In order to lessen the disagreement, it is clear that the law should be more liberal, because those people disagree who feel their liberty endangered. Deciding by competition is liberal – in theory. But some people may want more liberty in practice. The less talented may want less competition, the more talented may want more competition, both wanting liberty. Being liberal in practice and giving the right not to compete would stop almost all competition, because all the less talented would quit the competition leaving the more talented with nobody to compete with. Thus the rate of competition should be common in a community, and it should be determined by common agreement. I think it is probable that the people will choose less competition, but how to implement it? How to implement no competition in a world with many twins and triplets?
Here’s the idea roughly: Everyone should be allowed to have one child (except in extreme worlds with many triplets), and everyone should be allowed from his ancestors to inherit the right to have more children if that ancestor had not exceeded the limit. So in practice every couple should be allowed to have two children whose ancestors all had two children. If the ancestors had less children, the descendants may be allowed to have more children. If the ancestors had more children, the descendants should have less children. But some people, like monks or old bachelors could even make their testament so that it would give their begetting right to another person, a group or the entire community for competition. By the way, this decision right could not be surely granted to bachelors in a real two-child-policy with triplets. Not allowing bachelors to choose spiritual descendants in their last will might be unjust, because the bachelors and monks may also try to make this world better… So this two-child-policy clone is my latest idea, and needs elaborated, but I think you can understand the point.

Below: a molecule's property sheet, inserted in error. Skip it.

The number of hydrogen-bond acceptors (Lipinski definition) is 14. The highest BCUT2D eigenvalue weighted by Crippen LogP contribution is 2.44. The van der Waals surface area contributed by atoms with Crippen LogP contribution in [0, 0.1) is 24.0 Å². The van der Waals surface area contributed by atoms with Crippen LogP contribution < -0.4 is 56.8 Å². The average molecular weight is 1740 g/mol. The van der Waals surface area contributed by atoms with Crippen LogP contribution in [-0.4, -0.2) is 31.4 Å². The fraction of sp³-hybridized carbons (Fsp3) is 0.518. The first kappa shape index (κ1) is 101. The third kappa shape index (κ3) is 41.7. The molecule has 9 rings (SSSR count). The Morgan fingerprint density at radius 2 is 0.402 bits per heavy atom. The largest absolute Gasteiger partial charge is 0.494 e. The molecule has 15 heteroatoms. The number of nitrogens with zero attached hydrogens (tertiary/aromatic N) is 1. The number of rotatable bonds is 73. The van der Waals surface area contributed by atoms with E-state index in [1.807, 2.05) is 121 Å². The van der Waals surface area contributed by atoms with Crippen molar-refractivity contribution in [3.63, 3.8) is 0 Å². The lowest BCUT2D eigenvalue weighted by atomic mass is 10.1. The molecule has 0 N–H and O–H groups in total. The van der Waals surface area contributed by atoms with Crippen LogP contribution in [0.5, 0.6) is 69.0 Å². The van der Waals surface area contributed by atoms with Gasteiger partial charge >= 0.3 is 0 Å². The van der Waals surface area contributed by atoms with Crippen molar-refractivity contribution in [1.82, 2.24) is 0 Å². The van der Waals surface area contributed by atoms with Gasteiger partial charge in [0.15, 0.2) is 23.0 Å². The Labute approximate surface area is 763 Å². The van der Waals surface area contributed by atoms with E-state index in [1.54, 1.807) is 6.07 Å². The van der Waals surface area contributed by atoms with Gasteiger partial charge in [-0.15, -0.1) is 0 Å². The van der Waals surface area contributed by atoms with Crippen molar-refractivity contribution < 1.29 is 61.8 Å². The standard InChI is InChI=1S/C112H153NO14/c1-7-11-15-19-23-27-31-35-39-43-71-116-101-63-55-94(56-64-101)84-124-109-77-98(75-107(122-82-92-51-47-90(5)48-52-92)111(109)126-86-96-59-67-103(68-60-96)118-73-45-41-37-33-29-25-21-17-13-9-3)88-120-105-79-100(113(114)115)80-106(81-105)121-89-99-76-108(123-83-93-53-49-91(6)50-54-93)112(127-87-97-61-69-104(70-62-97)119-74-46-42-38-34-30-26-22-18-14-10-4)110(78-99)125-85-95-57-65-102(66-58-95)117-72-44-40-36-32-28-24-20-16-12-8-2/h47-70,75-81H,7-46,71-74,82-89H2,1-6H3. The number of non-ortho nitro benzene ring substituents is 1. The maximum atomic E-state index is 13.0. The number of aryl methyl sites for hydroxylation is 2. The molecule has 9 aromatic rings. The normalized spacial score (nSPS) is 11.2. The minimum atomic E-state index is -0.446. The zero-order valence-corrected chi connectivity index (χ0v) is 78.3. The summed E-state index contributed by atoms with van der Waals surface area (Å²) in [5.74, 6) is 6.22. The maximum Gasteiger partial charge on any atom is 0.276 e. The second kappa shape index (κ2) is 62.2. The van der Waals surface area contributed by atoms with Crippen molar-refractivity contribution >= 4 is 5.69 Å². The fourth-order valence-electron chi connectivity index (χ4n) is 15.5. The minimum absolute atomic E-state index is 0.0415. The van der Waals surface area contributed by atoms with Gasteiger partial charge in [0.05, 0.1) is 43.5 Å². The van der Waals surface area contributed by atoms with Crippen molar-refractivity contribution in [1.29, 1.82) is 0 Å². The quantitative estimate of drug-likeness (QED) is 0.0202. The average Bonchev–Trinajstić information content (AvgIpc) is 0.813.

In my three articles we have seen three possible solutions to the problem of limiting the number of births by law. All of them were for a simple cause: keep the average number of the children per couple at 2 (in the long term). The three solutions differed by the suggested rate of competition – and the conclusion is that countries should decide which rate of competition they choose. I hope countries will not choose war in the long term.
The latest version of these three articles can be found on the blog here or visit my profile on The Environment Site, user fekarp.
Written by Arpad Fekete, This article is in the public domain.
The challenges facing waste and resource management over the next five years can be encapsulated within three convenient categories of economic, sustainability and technological issues.
The UK Government has a 2020 vision of resource efficiency, pollution reduction and atmospheric clean up.
International Sustainability Recruitment Consultants, Allen & York explore current challenges and the future of recruitment within the waste industry, including identifying the skill shortages; current recruitment trends and how recruitment will be affected but also have a positive impact on addressing these challenges.
Addressing the Economic Challenge
The pressure within the UK to provide cost-effective environmentally sustainable waste management has never been so great. Traditionally local authorities have relied on landfill as a cheap and local way of getting rid of waste but the supply of landfill sites is finite and unsustainable in the long-term. Due to increasing pressure from the European Union and targets set by the new Waste Framework Directive, an economical and sustainable waste management policy is needed to avoid heavy penalties for not complying with these EU Directives. The Waste Framework Directive requires that 50% of all household waste is recycled and in order to achieve this target the UK needs to build and operate specific large-scale recycling units and update its waste management infrastructure.